Video conferencing in applications like Zoom and Microsoft Teams are quickly becoming ingrained in every part of the work environment, starting first and foremost at the hiring level.
Getting ready for your first on-camera interview? Follow the steps below to prepare you for making the best personal impression despite the seemingly impersonal nature of the new ways we hire.
Dress for Success
One of the perks of working from home is that we don’t have to dress up to start our workday. So many of us (me included) now spend our days in jeans and t-shirts, while others put off changing out of our pajamas for as long as possible. That’s not acceptable work attire for a video-interview. Just because the picture isn’t as clear doesn’t as if you were meeting in person doesn’t mean that what you wear doesn’t need to be professional.
Some people choose to wear a nice top but stick to more casual bottoms. This is also a mistake. What happens if your doorbell rings in the middle of the interview and you need to stand up? Do you really want a future employer to see you wearing pajama pants with your blazer and tie? Treat this interview as though they can see every inch of your attire, even down to your dress shoes and socks.
Watch Your Hands
It’s common for us to gesticulate and emphasize our words using our hands but for a video interview, keep it under wraps. More than anything, waving your hands around in front of the camera can be distracting, oftentimes the movement unsettling the webcam and distorting the image of you on the interviewer’s screen. Keep your hands poised in your lap and away from your face and hair. You want the focus on what you’re saying, not on your anxious hands.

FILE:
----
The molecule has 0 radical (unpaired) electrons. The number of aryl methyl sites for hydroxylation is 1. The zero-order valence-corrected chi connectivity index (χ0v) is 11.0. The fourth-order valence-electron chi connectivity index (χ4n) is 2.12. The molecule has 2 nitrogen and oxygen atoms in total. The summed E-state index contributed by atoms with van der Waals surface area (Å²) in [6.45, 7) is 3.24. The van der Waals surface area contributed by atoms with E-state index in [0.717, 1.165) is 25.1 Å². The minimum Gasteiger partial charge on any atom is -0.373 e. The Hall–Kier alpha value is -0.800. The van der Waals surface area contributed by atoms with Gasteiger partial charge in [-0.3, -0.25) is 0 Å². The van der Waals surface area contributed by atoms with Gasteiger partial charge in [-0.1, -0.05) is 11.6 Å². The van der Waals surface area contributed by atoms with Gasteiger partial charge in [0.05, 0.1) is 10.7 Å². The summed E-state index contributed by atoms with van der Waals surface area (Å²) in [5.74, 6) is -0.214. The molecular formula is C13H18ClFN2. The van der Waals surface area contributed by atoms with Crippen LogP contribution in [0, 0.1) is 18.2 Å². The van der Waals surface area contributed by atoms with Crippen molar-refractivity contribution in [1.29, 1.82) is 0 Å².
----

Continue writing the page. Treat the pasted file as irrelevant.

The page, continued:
The Less Distractions, The Better
Heavy jewelry, a bold tie, shimmery eye shadow; all things to avoid during an on-camera interview. When you have unknown factors that could influence the lighting, it’s best to eliminate things that could catch the light and blind the camera.
Have contact lenses? Use them! Instead of your interviewers looking at their own reflection in the lens of your glasses, wear your contacts. Many times, if someone’s head is tiled a certain way, it’s difficult to actually see their eyes when they’re wearing glasses. Reflections and lighting can prevent you from making direct eye contact with an interviewer, which is especially important when we no longer have an in-person connection to rely on.
Find Time for a Five-Minute Dry-Run
I’ve had many candidates who prefer to drive to the interview location a few days beforehand so they can get a feel of where they’re going and how long it’s going to take, for fear of showing up late. The same thing can be done for a virtual interview with a lot less effort expended.
If you don’t have a recruiter working with you to prepare for the interview, find a willing friend or family member who will call you a few days before, using the same software that your interviewer will use at a similar time that the call will take place. Have them critique your outfit choice, the background you chose to sit in front of, the lighting in the room, and the acoustics. This process can take all of five minutes and has the potential to help you eliminate embarrassing snafus that could have been avoided.